UB to Host Summit About Effects of Digital Technologies on All of Us

Release Date: October 25, 2001 This content is archived.


BUFFALO, N.Y. -- Many important, pioneering figures in the fields of science, technology, engineering, medicine, education and the arts will be at UB on Nov. 2 and 3 to share their sense of how digital technologies are affecting our lives and how they are likely to alter our future.

These internally known figures will be guests at "Digital Frontier: The Buffalo Summit 2001," a major international meeting sponsored by the University at Buffalo, to be held in the Center for the Arts on UB's North Campus.

All sessions will be open to the public. The registration fee of $20 covers both days. There will be no registration fee for UB students, faculty and staff

In addition to talks and demonstrations, the summit will feature discussions and lectures by such important public and idiosyncratic figures as Steve Mann (University of Toronto), a scientist often referred to as "the human cyborg" because of his "wearable computers;" Jaron Lanier, a noted inventor of digital applications who coined the term "virtual reality" and first produced it, and astronomer Clifford Stoll (University of California, Berkeley), the author of "Silicon Snake Oil."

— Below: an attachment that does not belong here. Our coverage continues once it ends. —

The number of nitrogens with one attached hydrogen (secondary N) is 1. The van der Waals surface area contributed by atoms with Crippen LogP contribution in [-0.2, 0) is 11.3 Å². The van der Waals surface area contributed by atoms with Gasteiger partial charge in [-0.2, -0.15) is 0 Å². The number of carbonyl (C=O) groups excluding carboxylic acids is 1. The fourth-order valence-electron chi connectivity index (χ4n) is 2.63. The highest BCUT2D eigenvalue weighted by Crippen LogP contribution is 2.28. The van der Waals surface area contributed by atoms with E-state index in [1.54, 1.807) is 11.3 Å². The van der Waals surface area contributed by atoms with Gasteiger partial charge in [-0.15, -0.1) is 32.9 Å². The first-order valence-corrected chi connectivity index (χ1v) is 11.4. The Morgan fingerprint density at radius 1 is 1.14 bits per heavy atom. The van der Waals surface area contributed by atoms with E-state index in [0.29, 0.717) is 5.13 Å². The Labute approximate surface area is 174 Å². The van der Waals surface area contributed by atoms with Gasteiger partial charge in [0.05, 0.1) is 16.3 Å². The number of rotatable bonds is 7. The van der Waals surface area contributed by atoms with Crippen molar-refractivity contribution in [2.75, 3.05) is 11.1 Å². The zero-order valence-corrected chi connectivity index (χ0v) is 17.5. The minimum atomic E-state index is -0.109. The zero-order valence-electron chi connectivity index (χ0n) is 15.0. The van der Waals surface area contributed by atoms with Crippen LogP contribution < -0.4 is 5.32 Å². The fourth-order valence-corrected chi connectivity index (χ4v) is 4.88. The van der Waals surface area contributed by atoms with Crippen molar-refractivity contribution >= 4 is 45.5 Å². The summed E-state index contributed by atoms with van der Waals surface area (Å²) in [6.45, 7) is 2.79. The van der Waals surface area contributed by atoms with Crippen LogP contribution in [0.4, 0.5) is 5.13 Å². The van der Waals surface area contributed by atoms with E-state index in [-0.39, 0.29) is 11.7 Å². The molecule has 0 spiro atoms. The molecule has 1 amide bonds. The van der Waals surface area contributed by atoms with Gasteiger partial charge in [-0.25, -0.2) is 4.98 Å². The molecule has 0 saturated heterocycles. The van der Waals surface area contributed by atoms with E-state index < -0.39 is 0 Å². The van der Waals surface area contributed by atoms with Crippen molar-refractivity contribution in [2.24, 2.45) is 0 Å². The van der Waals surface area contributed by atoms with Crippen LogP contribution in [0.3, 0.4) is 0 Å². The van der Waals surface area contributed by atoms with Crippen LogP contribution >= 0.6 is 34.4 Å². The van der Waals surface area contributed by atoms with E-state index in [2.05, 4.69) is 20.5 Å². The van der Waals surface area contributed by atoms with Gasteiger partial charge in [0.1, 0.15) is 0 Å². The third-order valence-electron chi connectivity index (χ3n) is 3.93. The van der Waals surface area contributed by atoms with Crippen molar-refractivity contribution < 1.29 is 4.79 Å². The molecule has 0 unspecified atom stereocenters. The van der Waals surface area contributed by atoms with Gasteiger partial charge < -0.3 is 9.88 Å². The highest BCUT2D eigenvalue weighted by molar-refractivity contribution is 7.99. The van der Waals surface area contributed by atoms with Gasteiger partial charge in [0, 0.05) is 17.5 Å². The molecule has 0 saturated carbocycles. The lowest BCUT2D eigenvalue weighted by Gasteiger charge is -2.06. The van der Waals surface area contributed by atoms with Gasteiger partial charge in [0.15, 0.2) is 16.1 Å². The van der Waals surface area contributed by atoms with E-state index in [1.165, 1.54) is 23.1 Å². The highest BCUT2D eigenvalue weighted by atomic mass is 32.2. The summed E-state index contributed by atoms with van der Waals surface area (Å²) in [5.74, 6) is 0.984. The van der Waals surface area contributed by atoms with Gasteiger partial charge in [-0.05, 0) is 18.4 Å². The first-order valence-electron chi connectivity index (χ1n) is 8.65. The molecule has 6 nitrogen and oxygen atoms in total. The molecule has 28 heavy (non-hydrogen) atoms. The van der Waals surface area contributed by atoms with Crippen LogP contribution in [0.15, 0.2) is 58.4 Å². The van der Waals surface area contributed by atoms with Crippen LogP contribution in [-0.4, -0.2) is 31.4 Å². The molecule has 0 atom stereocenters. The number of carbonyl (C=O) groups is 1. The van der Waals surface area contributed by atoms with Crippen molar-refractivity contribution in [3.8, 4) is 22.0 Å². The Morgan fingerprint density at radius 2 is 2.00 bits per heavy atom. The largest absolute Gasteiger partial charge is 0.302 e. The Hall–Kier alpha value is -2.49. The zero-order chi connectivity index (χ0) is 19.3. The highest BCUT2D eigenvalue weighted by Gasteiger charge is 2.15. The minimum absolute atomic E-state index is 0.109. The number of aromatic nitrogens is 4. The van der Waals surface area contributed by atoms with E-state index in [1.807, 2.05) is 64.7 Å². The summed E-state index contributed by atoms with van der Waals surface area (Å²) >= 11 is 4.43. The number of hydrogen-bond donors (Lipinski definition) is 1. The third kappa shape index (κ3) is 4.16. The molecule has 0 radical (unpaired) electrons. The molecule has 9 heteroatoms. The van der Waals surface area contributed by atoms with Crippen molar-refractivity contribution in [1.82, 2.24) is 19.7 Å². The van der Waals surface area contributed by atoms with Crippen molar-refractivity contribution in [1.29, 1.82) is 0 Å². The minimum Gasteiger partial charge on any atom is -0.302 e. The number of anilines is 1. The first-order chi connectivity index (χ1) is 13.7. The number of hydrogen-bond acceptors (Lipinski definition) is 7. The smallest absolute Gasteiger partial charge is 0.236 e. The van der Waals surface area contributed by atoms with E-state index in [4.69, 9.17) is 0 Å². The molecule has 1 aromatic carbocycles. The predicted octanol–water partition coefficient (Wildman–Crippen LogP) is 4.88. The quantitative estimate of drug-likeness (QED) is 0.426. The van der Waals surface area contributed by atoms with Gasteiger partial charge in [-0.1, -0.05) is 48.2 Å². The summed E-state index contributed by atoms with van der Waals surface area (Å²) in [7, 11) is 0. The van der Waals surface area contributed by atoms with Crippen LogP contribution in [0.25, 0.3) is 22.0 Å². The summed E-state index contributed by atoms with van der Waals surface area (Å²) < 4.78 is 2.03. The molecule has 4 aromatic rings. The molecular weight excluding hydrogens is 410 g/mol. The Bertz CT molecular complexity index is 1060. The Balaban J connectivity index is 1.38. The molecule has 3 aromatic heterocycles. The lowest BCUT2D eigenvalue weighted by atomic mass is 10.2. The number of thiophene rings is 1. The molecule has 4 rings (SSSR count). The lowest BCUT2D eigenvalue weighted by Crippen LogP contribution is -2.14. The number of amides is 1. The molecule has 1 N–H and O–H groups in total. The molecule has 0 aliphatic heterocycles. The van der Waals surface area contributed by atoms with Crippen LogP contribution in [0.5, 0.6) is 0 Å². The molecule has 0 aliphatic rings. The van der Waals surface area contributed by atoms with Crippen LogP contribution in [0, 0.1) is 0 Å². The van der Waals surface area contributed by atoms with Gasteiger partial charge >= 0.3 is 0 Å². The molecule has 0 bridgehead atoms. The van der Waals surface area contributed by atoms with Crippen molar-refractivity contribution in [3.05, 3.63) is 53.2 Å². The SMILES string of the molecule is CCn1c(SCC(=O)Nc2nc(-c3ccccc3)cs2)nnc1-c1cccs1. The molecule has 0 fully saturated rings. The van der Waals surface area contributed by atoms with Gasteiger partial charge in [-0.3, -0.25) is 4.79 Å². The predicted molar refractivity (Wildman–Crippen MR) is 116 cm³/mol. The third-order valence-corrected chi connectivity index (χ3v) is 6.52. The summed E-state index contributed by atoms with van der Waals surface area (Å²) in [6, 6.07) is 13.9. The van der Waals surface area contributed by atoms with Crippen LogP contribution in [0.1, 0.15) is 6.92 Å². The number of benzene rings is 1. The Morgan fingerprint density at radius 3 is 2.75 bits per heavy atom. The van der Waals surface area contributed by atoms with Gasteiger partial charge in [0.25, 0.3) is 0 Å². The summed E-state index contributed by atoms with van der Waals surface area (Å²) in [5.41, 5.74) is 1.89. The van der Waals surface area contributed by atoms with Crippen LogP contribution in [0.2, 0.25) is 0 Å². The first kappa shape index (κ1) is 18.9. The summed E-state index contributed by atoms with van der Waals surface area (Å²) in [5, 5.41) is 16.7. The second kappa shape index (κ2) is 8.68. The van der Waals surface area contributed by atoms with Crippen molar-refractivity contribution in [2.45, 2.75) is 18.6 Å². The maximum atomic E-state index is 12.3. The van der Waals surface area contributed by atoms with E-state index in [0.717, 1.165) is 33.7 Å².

Many exhibitions will be on display as well, including an immersive virtual reality "experience" involving real-time 3D interactions by persons in different locations.

Other participants will include Aliza Sherman, author and founder of Cybergrrl; Julie Swain of NASA; attorney Chris Hoofnagle, who will address Internet privacy; Rep. John LaFalce, and physiologist Michael Ackerman, assistant director of high-performance computing and communications at the National Library of Medicine.

Also, author, well-known Canadian journalist and Marshall McLuhan Scholar Liss Jeffrey, director of a new media and policy incubator founded to ensure that all voices are heard in the "electronic commons;" "cyborgologist" Chris Hables Gray, a scholar of new technologies, and

philosopher and author Michael Heim, who teaches the philosophy of virtual worlds design at California's Art Center College of Design.

Many other participants of note also will speak -- psychologists, technologists and researchers into many fields. All will be concerned with how new and sometimes incredibly pervasive technologies are changing our lives for good or ill.

More information about the program and guest speakers -- as well as the opportunity to register -- is available at the summit's Web site at http://digitalsummit.buffalo.edu.

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